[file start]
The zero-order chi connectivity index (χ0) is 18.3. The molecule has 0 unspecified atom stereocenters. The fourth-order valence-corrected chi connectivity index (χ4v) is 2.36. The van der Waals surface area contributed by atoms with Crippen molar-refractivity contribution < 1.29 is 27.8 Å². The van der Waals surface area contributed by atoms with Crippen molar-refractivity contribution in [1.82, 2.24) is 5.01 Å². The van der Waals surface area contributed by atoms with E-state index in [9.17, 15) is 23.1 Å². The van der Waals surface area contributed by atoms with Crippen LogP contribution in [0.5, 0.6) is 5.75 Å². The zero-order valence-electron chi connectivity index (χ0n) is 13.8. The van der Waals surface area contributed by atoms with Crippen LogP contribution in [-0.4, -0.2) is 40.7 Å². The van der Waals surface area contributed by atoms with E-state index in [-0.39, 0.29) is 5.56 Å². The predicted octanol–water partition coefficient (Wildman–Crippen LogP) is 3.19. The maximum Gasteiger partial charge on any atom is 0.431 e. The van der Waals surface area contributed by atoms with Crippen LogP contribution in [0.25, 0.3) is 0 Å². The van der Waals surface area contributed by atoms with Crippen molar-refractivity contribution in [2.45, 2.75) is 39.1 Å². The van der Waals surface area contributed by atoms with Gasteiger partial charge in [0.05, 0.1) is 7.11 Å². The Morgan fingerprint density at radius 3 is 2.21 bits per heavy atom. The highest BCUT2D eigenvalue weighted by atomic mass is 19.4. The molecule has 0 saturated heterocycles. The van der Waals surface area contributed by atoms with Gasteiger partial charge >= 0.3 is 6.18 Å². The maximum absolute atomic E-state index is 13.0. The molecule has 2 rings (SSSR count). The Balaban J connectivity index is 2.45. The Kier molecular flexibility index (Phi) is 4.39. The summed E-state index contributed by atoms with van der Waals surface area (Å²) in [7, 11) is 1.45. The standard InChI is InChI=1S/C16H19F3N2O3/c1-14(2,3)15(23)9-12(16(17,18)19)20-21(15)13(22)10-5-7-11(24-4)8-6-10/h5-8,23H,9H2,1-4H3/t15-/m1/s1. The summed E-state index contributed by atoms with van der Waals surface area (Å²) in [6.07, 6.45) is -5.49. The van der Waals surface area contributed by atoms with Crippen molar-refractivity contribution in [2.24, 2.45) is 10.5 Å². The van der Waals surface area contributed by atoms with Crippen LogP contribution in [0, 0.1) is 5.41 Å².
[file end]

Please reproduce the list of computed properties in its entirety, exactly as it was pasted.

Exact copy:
The zero-order chi connectivity index (χ0) is 18.3. The molecule has 0 unspecified atom stereocenters. The fourth-order valence-corrected chi connectivity index (χ4v) is 2.36. The van der Waals surface area contributed by atoms with Crippen molar-refractivity contribution < 1.29 is 27.8 Å². The van der Waals surface area contributed by atoms with Crippen molar-refractivity contribution in [1.82, 2.24) is 5.01 Å². The van der Waals surface area contributed by atoms with E-state index in [9.17, 15) is 23.1 Å². The van der Waals surface area contributed by atoms with Crippen LogP contribution in [0.5, 0.6) is 5.75 Å². The zero-order valence-electron chi connectivity index (χ0n) is 13.8. The van der Waals surface area contributed by atoms with Crippen LogP contribution in [-0.4, -0.2) is 40.7 Å². The van der Waals surface area contributed by atoms with E-state index in [-0.39, 0.29) is 5.56 Å². The predicted octanol–water partition coefficient (Wildman–Crippen LogP) is 3.19. The maximum Gasteiger partial charge on any atom is 0.431 e. The van der Waals surface area contributed by atoms with Crippen LogP contribution in [0.25, 0.3) is 0 Å². The van der Waals surface area contributed by atoms with Crippen molar-refractivity contribution in [2.45, 2.75) is 39.1 Å². The van der Waals surface area contributed by atoms with Gasteiger partial charge in [0.05, 0.1) is 7.11 Å². The Morgan fingerprint density at radius 3 is 2.21 bits per heavy atom. The highest BCUT2D eigenvalue weighted by atomic mass is 19.4. The molecule has 0 saturated heterocycles. The van der Waals surface area contributed by atoms with Gasteiger partial charge >= 0.3 is 6.18 Å². The maximum absolute atomic E-state index is 13.0. The molecule has 2 rings (SSSR count). The Balaban J connectivity index is 2.45. The Kier molecular flexibility index (Phi) is 4.39. The summed E-state index contributed by atoms with van der Waals surface area (Å²) in [7, 11) is 1.45. The standard InChI is InChI=1S/C16H19F3N2O3/c1-14(2,3)15(23)9-12(16(17,18)19)20-21(15)13(22)10-5-7-11(24-4)8-6-10/h5-8,23H,9H2,1-4H3/t15-/m1/s1. The summed E-state index contributed by atoms with van der Waals surface area (Å²) in [6.07, 6.45) is -5.49. The van der Waals surface area contributed by atoms with Crippen molar-refractivity contribution in [2.24, 2.45) is 10.5 Å². The van der Waals surface area contributed by atoms with Crippen LogP contribution in [0, 0.1) is 5.41 Å².